I said “non-testing day” above because that’s when the computers are most evident, and possibly the only time in most schools when we have a true 1-1 program.

We have a major push for computer-based testing in our schools, driven by the fact that the state wants to gather all test results electronically (cheaper and faster to report scores), and the sparkling new electronic assessment system (re: online test prep) our district is building.

The only reason why some schools are buying netbooks is because their dollars will buy more devices on which to administer “common” assessments and other standardized tests.

It’s all rather sad. We have inexpensive machines and networks that offer access to the world for our kids, and instead use them for a mundane process that does little to foster learning, and nothing to encourage curiosity, creativity, and understanding.

Instead of a revolution, we get a Leave it to Beaver classroom with electronic bubble sheets.

The Irony of Running Schools Like a Business

Over the past couple of decades, how many times have we heard politicians, corporate leaders, and other education “experts” declare that we should be running schools more like a business?

That’s the concept Larry Cuban addresses in a recent post in which he asks What Do Corporate Earnings Reports and School Test Scores Have in Common?.

His basic observation is that, under pressure to improve their score card, both companies and schools frequently change their practices to favor the short term bottom line instead of building for long term strength and growth.

Sometimes, as we’ve seen all too often in recent events, through unethical and illegal methods.

However, even worse is the fact that both earnings reports and test scores offer a very incomplete, and usually misleading, picture.

Just as earnings statements are too narrow a measure of corporate performance, test scores barely cover what students are expected to learn in schools. Civic engagement, knowledge of the humanities, building moral character, working in teams, critical thinking, and independent decision making — historic aims of public schools — are missing from standardized tests.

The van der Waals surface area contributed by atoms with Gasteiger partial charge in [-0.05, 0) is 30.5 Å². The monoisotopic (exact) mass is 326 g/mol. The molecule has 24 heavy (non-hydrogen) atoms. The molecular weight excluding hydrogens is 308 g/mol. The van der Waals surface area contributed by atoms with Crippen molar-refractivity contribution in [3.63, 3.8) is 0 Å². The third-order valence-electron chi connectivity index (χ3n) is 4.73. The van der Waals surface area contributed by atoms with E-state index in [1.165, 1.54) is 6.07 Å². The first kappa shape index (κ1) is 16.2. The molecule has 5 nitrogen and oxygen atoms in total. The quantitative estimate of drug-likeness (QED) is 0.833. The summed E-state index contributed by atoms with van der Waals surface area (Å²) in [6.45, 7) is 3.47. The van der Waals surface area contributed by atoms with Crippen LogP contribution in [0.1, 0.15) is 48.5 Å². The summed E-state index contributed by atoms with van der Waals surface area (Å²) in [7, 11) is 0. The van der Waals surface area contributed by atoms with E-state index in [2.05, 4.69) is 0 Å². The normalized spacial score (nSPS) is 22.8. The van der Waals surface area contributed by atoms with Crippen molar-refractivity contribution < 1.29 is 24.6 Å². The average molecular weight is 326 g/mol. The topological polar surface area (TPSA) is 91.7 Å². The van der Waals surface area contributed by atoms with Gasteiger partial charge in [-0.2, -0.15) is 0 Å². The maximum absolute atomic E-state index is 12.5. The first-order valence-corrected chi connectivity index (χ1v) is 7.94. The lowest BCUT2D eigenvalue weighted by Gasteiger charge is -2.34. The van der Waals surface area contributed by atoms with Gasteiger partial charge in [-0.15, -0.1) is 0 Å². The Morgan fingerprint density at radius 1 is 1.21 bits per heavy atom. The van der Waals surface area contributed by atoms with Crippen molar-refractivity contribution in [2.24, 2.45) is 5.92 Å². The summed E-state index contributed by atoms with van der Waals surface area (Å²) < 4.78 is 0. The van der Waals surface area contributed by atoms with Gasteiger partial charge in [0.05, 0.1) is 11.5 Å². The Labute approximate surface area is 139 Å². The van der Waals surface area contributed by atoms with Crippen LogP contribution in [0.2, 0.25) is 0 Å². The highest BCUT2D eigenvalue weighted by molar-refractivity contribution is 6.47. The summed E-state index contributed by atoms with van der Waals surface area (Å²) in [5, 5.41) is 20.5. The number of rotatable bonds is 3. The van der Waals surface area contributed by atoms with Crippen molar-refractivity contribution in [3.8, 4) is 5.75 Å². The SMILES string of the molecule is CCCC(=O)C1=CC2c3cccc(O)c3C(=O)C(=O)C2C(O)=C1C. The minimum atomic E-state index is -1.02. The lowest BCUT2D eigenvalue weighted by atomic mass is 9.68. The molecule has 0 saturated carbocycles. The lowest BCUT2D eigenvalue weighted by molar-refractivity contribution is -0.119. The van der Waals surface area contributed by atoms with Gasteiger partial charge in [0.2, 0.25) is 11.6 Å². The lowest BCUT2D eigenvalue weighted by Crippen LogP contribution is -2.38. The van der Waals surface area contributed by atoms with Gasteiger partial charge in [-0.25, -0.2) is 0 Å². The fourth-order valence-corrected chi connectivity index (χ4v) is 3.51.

Moreover, if earnings reports mislead investors as to the actual worth of the firm, standardized test scores mislead parents about the actual performance of their children.

And so we have, as Cuban points out, the irony of “business leaders pushing onto schools narrow and misleading measures of student performance while harboring their own narrow and deceptive measures”.

Unfortunately, those business leaders just don’t get the irony.

Why Are We Buying This Stuff?

In parts one and two of a multipart post, Larry Cuban looks at why school districts buy new technologies when there is little or no evidence they do anything to improve student learning, especially when most are having major budget problems.

From part one, he notes that consumer spending on electronics in the US is up despite the continuing recession.

At the same time schools are purchasing more technology products while also laying off teachers, increasing class size, and cutting program.

Economists can probably tell you why families are devoting scarce resources to new and better technology devices but why are schools doing the same thing?

The reasons public officials most often give for these purchases, past and present, is that the electronic devices will transform classroom practices, student learning, and prepare students for jobs in a competitive global economy. So, school boards need to back up these reasons with solid evidence for spending public dollars on new (and replacement) technologies that promise significant changes in teaching, learning, and administrative practice.

Where is that “solid evidence”?

The evidence for these electronic devices doing what is expected both in the U.S. and abroad is–as I read the research—at best, spotty–at worst, weak. Few careful and impartial observers of U.S., Europe, and Asia where governments have committed themselves to infusing technology into schools can say with confidence that the use of new technologies has led to increases in student academic achievement (as measured on either U.S. or international tests), altered substantially how teachers teach, or prepared students for to compete in an ever-changing labor market.

In part two, Cuban offers two reasons for this blind devotion to tech “solutions” that solve nothing: political and psychological.

This political explanation helps to make sense of why policymakers effortlessly skip over the lack of evidence to support major high tech expenditures. They figure that media photos of students happily clicking away on laptops—visible symbols—will trump the few research studies or critics who question purchases.

Turning from a political to a psychological explanation, districts buy technology because they suffer from “inattentional blindness”: They are too focused on a specific problem and lose sight of the big picture.

Or they suffer from some kind of blindness caused by salespeople promising tech-based “solutions” to whatever problem their schools might be facing without seeing if it fits in that big picture.

Of course, if the stuff looks good when photographed next to the superintendent, mayor, governor, and/or congressional candidate, so much the better.

Cuban, as always, makes some excellent points about our educational obsession with gimmicks.  Take the time to read both posts.